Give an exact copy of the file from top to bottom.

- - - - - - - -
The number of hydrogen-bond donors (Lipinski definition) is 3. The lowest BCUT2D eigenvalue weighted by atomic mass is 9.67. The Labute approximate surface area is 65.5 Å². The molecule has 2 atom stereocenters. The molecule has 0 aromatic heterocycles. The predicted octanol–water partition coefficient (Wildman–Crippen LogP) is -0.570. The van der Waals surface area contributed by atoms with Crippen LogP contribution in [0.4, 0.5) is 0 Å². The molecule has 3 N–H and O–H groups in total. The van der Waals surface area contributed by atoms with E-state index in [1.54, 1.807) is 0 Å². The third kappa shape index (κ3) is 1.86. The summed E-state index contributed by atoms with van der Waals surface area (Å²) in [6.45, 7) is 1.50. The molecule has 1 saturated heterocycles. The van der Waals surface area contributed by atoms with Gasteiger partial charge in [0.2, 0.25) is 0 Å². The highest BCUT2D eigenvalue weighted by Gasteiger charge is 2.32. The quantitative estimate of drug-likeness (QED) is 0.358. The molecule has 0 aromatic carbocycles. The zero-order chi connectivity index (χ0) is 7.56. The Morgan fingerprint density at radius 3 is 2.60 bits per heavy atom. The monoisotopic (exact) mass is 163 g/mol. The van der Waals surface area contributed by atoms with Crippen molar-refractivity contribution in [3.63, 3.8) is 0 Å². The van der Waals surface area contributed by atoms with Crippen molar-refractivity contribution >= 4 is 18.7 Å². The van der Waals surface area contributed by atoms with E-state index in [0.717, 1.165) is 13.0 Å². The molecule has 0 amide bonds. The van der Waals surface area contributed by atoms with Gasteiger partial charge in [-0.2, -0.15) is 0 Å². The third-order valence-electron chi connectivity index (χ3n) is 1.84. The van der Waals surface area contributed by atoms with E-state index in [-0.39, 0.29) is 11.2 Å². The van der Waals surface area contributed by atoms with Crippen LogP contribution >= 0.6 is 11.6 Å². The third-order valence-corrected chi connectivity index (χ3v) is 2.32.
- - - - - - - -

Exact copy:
The number of hydrogen-bond donors (Lipinski definition) is 3. The lowest BCUT2D eigenvalue weighted by atomic mass is 9.67. The Labute approximate surface area is 65.5 Å². The molecule has 2 atom stereocenters. The molecule has 0 aromatic heterocycles. The predicted octanol–water partition coefficient (Wildman–Crippen LogP) is -0.570. The van der Waals surface area contributed by atoms with Crippen LogP contribution in [0.4, 0.5) is 0 Å². The molecule has 3 N–H and O–H groups in total. The van der Waals surface area contributed by atoms with E-state index in [1.54, 1.807) is 0 Å². The third kappa shape index (κ3) is 1.86. The summed E-state index contributed by atoms with van der Waals surface area (Å²) in [6.45, 7) is 1.50. The molecule has 1 saturated heterocycles. The van der Waals surface area contributed by atoms with Gasteiger partial charge in [0.2, 0.25) is 0 Å². The highest BCUT2D eigenvalue weighted by Gasteiger charge is 2.32. The quantitative estimate of drug-likeness (QED) is 0.358. The molecule has 0 aromatic carbocycles. The zero-order chi connectivity index (χ0) is 7.56. The Morgan fingerprint density at radius 3 is 2.60 bits per heavy atom. The monoisotopic (exact) mass is 163 g/mol. The van der Waals surface area contributed by atoms with Crippen molar-refractivity contribution in [3.63, 3.8) is 0 Å². The van der Waals surface area contributed by atoms with Crippen molar-refractivity contribution >= 4 is 18.7 Å². The van der Waals surface area contributed by atoms with E-state index in [0.717, 1.165) is 13.0 Å². The molecule has 0 amide bonds. The van der Waals surface area contributed by atoms with Gasteiger partial charge in [-0.2, -0.15) is 0 Å². The third-order valence-electron chi connectivity index (χ3n) is 1.84. The van der Waals surface area contributed by atoms with E-state index in [-0.39, 0.29) is 11.2 Å². The van der Waals surface area contributed by atoms with Crippen LogP contribution >= 0.6 is 11.6 Å². The third-order valence-corrected chi connectivity index (χ3v) is 2.32.